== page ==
Drugs policy: medicinal cannabis Contents

Summary

The plight of children affected by intractable epilepsy and the efforts of the families of Alfie Dingley and Billy Caldwell to access to medicinal cannabis led to a change in Government policy. In November 2018 medicinal cannabis was changed from Schedule 1 to Schedule 2 of the Misuse of Drugs Regulation 2001, allowing specialist doctors to prescribe it and for products to be available for further research to be conducted.

This rescheduling was widely welcomed but there was a failure to communicate what this would mean in practice for the availability of medicinal cannabis. Expectations were raised that these products would become widely available and there needs to be far clearer communication that this is not the case.

Very few prescriptions have been issued for medicinal cannabis since the rescheduling in November 2018. This is because most of these products are not licensed by the Medicines and Healthcare products Regulatory Agency (MHRA) or the European Medicines Agency (EMA) and neither have they been approved by the National Institute for health and Care Excellence (NICE).

There are major gaps in the research base for medicinal cannabis in part because research was very difficult under the previous scheduling. There were restrictions on accessing products to conduct the robust clinical trials necessary to test efficacy and safety. Without a thorough research base products remain unlicensed and may only be prescribed if the individual prescribing doctor is satisfied that there is sufficient evidence for the product’s safety and efficacy for an individual patient.

We are deeply sympathetic to families who want to be able to use medicinal cannabis to treat their children and who have seen individual benefit but are unable to obtain the product here in the UK. There needs to be a sense of urgency to explore the potential of medicinal cannabis in these conditions so that there is a robust research base on which to base future clinical decisions. We also call on the Government to desist from confiscating prescribed medicinal cannabis obtained overseas under specialist supervision.

Randomised double blind controlled trials (RCTs) are the gold standard for research and we are fully supportive of the need for patients to have the opportunity to take part in robust research trials. These trials are also important in order to provide evidence for licensing purposes and for NICE assessment. We also call on the NIHR to engage with patients and their representatives on additional suggestions for improving the evidence base.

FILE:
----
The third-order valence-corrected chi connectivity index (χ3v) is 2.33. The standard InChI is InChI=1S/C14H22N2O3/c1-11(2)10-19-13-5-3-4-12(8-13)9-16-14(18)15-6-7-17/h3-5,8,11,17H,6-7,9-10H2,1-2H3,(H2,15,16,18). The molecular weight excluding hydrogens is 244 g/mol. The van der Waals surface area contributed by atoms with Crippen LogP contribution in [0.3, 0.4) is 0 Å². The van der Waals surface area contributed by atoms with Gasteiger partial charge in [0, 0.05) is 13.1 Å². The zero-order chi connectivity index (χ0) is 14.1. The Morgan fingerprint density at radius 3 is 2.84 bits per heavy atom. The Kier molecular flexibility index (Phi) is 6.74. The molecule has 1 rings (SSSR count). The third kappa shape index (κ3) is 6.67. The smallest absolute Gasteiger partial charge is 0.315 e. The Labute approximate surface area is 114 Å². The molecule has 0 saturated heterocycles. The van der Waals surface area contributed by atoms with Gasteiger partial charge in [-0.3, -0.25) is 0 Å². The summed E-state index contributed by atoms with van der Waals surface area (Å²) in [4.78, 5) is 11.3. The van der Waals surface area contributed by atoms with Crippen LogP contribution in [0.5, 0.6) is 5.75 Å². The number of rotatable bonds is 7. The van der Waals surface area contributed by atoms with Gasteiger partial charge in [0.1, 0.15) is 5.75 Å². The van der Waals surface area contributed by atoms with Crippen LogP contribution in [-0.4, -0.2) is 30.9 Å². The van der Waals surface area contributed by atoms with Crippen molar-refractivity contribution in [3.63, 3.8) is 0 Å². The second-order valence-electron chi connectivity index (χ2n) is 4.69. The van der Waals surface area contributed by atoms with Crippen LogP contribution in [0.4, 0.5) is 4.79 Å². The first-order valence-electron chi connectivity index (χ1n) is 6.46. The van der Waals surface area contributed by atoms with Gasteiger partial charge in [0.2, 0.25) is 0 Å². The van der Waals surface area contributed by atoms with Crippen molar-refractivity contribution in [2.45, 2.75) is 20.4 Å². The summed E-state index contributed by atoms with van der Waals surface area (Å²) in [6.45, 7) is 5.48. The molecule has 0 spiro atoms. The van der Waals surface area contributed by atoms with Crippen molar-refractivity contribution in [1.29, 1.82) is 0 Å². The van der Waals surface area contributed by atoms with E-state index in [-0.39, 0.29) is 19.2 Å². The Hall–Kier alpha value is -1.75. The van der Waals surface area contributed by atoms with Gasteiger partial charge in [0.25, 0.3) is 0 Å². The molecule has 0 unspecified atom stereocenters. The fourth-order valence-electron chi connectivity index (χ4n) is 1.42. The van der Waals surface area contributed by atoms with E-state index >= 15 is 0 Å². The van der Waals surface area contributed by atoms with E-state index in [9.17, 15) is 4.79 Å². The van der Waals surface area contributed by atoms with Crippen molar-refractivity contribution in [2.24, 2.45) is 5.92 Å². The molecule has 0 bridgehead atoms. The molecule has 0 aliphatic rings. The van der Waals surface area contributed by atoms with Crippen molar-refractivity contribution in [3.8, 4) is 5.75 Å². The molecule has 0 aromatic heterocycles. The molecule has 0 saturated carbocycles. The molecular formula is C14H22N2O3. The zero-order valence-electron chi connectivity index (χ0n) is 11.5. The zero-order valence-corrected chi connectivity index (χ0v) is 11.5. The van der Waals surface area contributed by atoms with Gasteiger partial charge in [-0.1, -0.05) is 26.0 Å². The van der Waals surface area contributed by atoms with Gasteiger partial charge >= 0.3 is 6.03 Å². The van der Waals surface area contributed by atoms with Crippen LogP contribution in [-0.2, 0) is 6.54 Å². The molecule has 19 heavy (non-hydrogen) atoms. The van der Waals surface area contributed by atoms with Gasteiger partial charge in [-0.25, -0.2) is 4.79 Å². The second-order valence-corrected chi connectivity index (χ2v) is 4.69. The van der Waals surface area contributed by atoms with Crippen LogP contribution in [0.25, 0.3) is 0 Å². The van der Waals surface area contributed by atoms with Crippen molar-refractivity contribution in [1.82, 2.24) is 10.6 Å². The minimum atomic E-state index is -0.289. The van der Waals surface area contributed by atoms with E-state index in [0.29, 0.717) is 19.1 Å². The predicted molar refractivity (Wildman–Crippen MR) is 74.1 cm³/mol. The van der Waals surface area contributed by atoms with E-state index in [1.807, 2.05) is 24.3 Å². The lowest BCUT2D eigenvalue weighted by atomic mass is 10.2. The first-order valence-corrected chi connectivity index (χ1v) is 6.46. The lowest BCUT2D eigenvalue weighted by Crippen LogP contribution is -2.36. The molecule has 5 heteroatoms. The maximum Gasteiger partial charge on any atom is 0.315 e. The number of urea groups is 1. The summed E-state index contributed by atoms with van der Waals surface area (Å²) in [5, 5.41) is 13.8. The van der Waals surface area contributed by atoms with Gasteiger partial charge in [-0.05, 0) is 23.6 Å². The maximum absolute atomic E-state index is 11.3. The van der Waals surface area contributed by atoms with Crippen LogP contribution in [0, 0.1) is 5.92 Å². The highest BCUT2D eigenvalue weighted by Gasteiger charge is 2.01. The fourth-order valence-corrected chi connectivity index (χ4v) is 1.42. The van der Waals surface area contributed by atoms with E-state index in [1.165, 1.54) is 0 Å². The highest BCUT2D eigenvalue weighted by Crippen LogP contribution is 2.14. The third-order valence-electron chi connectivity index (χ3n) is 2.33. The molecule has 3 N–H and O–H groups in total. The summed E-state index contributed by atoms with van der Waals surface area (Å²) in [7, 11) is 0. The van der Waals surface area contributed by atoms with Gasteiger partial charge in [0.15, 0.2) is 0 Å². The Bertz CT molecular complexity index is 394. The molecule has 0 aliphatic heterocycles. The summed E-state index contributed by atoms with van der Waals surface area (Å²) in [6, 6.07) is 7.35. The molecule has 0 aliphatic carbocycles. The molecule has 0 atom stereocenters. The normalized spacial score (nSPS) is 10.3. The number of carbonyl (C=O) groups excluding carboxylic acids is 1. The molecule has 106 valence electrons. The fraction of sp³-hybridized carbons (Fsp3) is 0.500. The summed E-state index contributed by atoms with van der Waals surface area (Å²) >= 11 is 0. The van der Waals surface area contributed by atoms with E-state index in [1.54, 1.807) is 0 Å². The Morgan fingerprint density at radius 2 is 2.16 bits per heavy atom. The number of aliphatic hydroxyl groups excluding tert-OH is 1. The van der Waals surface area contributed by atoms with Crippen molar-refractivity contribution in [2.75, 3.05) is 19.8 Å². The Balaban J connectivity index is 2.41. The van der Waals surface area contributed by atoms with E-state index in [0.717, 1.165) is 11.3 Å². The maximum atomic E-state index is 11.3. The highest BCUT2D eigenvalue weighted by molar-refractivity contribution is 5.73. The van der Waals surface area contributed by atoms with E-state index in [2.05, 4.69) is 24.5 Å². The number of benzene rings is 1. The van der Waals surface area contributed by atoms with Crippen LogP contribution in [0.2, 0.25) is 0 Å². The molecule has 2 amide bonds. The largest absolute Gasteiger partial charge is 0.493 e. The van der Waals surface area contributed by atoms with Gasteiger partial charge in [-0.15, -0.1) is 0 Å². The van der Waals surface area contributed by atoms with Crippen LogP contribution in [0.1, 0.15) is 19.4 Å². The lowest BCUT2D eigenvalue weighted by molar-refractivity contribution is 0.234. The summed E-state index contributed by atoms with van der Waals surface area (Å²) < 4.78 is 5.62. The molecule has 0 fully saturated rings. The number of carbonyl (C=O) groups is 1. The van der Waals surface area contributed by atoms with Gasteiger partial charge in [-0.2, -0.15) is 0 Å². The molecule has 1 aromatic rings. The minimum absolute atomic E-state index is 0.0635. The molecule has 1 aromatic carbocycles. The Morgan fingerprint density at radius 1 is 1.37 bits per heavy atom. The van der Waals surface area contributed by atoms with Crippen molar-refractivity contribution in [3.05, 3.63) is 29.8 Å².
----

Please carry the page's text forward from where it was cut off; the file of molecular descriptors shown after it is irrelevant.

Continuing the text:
Medical products are usually developed by industry as they stand to profit from investing in the research. However, in the case of medicinal cannabis, this is not happening in part because of the difficulty in obtaining patents for medicinal cannabis products. The call for research proposals by the National Institute for Health Research demonstrates that the public sector is taking the lead in this area but it is also important for industry to be more involved in developing medicinal cannabis products and supplying products for research.

There is potential medicinal benefit to cannabis-based products but the gaps in the research base mean that we do not know where this sits alongside other therapies. The Government should focus efforts in facilitating research especially in those areas where there is greatest patient need, as in the case of children with intractable epilepsy. We heard arguments that the small numbers of patients makes it difficult to conduct double blind RCTs but the Chief Medical Officer argued that if treatments are highly effective then this can be demonstrated with smaller numbers and that trials can be discontinued early in order that all participants can benefit.

The UK needs to do more to learn from international best practice. We reiterate the importance of the UK being able to take part in multi-centre international research and post marketing surveillance. Some have argued that double blind RCTs are inappropriate for cannabis research but we do not support making an exemption for this class of medicines.

Current and future patients could benefit greatly from a swift move to carry out robust research into medicinal cannabis products. We call on the Government to support the research community and industry to take this forward.





Published: 3 July 2019